Works A digital collection to experience Dante’s Divine Comedy
The Visual Agency

A digital collection to experience Dante’s Divine Comedy

A digital collection to experience Dante’s Divine Comedy
Project objective

Celebrate the 700th anniversary of Dante Alighieri’s death by showing the influence the Divine Comedy has had on the world’s artistic and cultural heritage.

Client benefit

Public education - Access to a vast artistic heritage

Project results

An interactive website that allows users to rediscover Dante’s masterpiece in an original way.

Project background

On the occasion of the 700th anniversary of Dante Alighieri’s death, the agency has designed and developed an innovative application that allows the user to independently explore and discover the entire body of artistic works related to and inspired by the Divine Comedy.


The website gives the user the possibility to experience a virtual journey into the imaginative world of Dante's masterpiece, through the interactive visualization of more than 1,000 works by artists (such as Sandro Botticelli and Joseph Anton Koch) who have visually interpreted the scenes described by the Supreme Poet over the last seven centuries.

Explore the project

DivineComedy.digital is a digital humanities project that, for the first time, collects and visualizes the artworks depicting the narrative world of the Divine Comedy. It allows users to explore in a unique and innovative way one of the greatest masterpieces in the history of mankind.

This heritage spans 700 years of art history and represents a summa of the many interpretations artists have given of the Poem, which contributed to the delineation of this famous and mythical imagery.

DivineComedy.digital data visualization interface cover by The Visual Agency

A digital humanities tool


The application is a tool that allows users to interactively analyze the structure and plot of the poem through the artworks that have been collected.

Divine Comedy structure infographic by The Visual Agency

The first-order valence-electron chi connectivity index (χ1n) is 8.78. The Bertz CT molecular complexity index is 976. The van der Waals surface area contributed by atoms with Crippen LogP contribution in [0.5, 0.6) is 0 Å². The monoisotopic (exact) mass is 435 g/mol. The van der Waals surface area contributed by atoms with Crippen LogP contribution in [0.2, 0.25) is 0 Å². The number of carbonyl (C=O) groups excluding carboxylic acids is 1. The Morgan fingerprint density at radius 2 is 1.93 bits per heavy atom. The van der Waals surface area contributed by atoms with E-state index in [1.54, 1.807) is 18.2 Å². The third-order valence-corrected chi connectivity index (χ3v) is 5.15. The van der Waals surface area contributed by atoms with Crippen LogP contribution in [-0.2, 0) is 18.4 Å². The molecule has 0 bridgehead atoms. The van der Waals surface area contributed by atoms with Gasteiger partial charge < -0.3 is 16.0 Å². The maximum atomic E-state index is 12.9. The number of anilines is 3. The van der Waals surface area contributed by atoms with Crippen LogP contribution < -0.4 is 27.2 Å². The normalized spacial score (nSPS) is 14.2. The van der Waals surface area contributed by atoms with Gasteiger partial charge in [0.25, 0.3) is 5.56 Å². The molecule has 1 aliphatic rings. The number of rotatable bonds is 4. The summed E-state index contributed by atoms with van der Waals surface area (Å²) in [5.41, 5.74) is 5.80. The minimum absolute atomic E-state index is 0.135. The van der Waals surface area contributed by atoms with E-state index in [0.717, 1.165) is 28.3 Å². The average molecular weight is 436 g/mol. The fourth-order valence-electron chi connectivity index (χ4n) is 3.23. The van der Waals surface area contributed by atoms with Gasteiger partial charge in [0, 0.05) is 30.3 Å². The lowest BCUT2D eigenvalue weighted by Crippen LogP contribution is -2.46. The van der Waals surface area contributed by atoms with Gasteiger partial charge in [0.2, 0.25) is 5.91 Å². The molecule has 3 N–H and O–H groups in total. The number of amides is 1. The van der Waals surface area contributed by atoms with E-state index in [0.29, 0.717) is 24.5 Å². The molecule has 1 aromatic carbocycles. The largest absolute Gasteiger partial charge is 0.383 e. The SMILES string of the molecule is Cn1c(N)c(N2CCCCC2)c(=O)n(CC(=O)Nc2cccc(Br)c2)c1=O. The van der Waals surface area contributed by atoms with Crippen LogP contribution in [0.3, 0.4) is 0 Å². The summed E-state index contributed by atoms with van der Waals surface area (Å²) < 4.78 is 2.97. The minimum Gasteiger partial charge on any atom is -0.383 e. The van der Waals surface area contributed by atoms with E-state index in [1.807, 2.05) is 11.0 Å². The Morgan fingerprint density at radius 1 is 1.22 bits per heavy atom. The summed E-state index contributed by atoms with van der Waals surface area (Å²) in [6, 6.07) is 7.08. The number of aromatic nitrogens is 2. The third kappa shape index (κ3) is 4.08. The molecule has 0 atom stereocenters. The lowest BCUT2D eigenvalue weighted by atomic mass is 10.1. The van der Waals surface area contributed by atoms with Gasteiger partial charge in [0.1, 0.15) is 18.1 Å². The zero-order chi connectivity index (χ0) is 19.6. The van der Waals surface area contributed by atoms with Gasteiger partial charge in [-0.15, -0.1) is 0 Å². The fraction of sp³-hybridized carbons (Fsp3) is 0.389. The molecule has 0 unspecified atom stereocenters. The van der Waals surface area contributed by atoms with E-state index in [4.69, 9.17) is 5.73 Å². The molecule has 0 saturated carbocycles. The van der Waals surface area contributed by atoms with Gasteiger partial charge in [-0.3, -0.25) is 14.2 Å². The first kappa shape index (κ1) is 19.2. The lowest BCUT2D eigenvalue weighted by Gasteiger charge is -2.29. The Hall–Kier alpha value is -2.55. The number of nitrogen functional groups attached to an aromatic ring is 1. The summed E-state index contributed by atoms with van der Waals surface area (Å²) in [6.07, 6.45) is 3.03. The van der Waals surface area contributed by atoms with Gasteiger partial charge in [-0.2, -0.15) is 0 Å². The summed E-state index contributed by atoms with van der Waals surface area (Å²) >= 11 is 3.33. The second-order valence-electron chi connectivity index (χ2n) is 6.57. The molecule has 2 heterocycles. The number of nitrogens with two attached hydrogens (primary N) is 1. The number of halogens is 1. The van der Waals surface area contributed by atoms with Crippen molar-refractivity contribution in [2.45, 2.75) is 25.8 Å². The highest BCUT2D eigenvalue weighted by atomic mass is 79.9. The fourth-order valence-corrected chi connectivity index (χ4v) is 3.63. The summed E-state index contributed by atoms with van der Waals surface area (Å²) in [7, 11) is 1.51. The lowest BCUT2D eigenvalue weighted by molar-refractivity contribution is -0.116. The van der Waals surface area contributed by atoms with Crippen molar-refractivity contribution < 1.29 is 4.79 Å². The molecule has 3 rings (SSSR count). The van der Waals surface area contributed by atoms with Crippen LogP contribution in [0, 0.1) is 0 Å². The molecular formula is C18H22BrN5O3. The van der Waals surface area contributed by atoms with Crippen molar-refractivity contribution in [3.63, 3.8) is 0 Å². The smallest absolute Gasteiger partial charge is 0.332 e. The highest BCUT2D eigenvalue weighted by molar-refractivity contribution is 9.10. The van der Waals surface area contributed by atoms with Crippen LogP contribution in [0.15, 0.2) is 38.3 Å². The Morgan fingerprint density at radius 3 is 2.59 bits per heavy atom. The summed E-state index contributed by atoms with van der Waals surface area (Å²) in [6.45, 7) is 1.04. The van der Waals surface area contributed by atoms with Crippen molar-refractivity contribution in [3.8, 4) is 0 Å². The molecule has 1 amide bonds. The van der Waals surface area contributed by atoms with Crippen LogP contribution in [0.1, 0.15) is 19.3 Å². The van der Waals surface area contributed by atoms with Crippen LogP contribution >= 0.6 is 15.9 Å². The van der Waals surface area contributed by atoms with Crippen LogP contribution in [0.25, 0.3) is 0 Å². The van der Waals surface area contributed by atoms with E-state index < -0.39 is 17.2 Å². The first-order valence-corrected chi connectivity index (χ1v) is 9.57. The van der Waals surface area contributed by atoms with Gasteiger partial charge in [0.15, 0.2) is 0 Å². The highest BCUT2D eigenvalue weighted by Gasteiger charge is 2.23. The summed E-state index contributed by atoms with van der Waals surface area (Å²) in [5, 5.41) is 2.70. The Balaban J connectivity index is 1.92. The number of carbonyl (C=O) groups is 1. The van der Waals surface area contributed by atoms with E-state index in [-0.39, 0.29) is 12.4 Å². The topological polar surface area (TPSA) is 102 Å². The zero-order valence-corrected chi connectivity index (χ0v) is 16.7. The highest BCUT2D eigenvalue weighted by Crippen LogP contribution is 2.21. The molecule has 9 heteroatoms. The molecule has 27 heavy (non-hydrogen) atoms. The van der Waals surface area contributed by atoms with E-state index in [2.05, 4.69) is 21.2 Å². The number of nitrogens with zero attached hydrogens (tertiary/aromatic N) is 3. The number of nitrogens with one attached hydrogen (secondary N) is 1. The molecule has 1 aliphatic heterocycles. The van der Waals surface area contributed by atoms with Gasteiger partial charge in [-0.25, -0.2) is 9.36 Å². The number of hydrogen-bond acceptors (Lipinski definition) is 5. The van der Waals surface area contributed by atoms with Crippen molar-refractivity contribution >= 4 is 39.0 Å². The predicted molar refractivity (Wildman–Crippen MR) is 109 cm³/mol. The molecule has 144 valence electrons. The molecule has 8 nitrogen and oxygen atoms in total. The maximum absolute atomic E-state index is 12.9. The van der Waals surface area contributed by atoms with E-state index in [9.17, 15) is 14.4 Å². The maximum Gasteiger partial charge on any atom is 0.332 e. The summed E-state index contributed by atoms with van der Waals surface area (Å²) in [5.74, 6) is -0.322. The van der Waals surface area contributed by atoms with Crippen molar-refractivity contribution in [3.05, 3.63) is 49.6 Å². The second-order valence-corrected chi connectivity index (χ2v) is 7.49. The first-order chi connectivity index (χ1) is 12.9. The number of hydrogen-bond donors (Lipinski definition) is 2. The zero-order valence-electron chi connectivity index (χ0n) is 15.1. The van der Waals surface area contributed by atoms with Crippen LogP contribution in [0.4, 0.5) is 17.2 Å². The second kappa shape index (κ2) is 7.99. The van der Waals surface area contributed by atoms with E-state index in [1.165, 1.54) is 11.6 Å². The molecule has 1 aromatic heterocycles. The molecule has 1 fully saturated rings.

About the Divine Comedy


Dante Alighieri wrote the Divine Comedy between 1304 and 1321, the year of his death.
The poem is written in the Florentine vernacular and consists of 100 cantos, which are divided into three cantiche: Inferno, Purgatorio and Paradiso. It is written in tercets of hendecasyllables following a terza rima pattern, for a total of 14,233 lines.

About the structure


Each cantica is further subdivided into 10 parts, called “circles” for Hell, “terraces” for Purgatory, and “spheres” for Paradise.
Each cantica contains 33 cantos, with the exception of Hell, which contains an extra canto serving as a preface.
Each canto varies in length from a minimum of 115 lines to a maximum of 160, and is further divided into several scenes, for a total of 413 scenes.

The artistic heritage


In order to narrate the content of such a vast artistic collection, it was decided to associate each scene with the artworks that depict it. While looking at them, it is also possible to listen to a recorded version of the lines of the scene, taken from the audiobook of Petrocchi's edition of the Divine Comedy.

Related artworks


For each artwork it is possible to explore its metadata. On the right side there is also a preview of other works by the same author.

The research has produced a collection of over 1,000 artworks. The following image is an overview of the collection: the artworks are arranged in space by visual similarity, thanks to an artificial intelligence algorithm.

An artwork is missing?


The website is constantly evolving. To make it grow, through the page “Suggest an artwork” it is possible to suggest artworks that are not included in the collection and provide all the necessary information.

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